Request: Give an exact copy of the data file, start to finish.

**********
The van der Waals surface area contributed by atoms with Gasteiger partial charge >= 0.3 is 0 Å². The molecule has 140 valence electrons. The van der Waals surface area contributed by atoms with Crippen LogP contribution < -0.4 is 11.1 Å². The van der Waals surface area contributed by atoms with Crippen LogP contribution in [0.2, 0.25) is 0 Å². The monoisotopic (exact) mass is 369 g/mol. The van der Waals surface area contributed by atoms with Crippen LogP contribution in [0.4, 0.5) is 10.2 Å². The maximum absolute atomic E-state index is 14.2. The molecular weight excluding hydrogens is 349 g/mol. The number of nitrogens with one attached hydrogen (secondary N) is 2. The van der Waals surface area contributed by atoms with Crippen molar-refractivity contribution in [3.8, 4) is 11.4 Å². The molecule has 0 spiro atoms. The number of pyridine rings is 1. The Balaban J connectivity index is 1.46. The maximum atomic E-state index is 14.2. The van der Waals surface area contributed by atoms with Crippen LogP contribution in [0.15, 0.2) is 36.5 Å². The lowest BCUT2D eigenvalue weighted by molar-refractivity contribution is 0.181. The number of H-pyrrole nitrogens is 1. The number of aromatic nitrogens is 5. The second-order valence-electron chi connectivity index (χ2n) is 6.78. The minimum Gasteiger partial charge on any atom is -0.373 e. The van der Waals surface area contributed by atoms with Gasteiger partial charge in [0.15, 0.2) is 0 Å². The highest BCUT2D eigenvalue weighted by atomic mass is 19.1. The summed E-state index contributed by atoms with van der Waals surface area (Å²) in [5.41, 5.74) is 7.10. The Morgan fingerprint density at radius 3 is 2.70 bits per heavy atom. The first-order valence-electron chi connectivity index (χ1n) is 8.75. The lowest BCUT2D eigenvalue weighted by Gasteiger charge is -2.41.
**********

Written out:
The van der Waals surface area contributed by atoms with Gasteiger partial charge >= 0.3 is 0 Å². The molecule has 140 valence electrons. The van der Waals surface area contributed by atoms with Crippen LogP contribution < -0.4 is 11.1 Å². The van der Waals surface area contributed by atoms with Crippen LogP contribution in [0.2, 0.25) is 0 Å². The monoisotopic (exact) mass is 369 g/mol. The van der Waals surface area contributed by atoms with Crippen LogP contribution in [0.4, 0.5) is 10.2 Å². The maximum absolute atomic E-state index is 14.2. The molecular weight excluding hydrogens is 349 g/mol. The number of nitrogens with one attached hydrogen (secondary N) is 2. The van der Waals surface area contributed by atoms with Crippen molar-refractivity contribution in [3.8, 4) is 11.4 Å². The molecule has 0 spiro atoms. The number of pyridine rings is 1. The Balaban J connectivity index is 1.46. The maximum atomic E-state index is 14.2. The van der Waals surface area contributed by atoms with Crippen LogP contribution in [0.15, 0.2) is 36.5 Å². The lowest BCUT2D eigenvalue weighted by molar-refractivity contribution is 0.181. The number of H-pyrrole nitrogens is 1. The number of aromatic nitrogens is 5. The second-order valence-electron chi connectivity index (χ2n) is 6.78. The minimum Gasteiger partial charge on any atom is -0.373 e. The van der Waals surface area contributed by atoms with Gasteiger partial charge in [0.15, 0.2) is 0 Å². The highest BCUT2D eigenvalue weighted by atomic mass is 19.1. The summed E-state index contributed by atoms with van der Waals surface area (Å²) in [5.41, 5.74) is 7.10. The Morgan fingerprint density at radius 3 is 2.70 bits per heavy atom. The first-order valence-electron chi connectivity index (χ1n) is 8.75. The lowest BCUT2D eigenvalue weighted by Gasteiger charge is -2.41.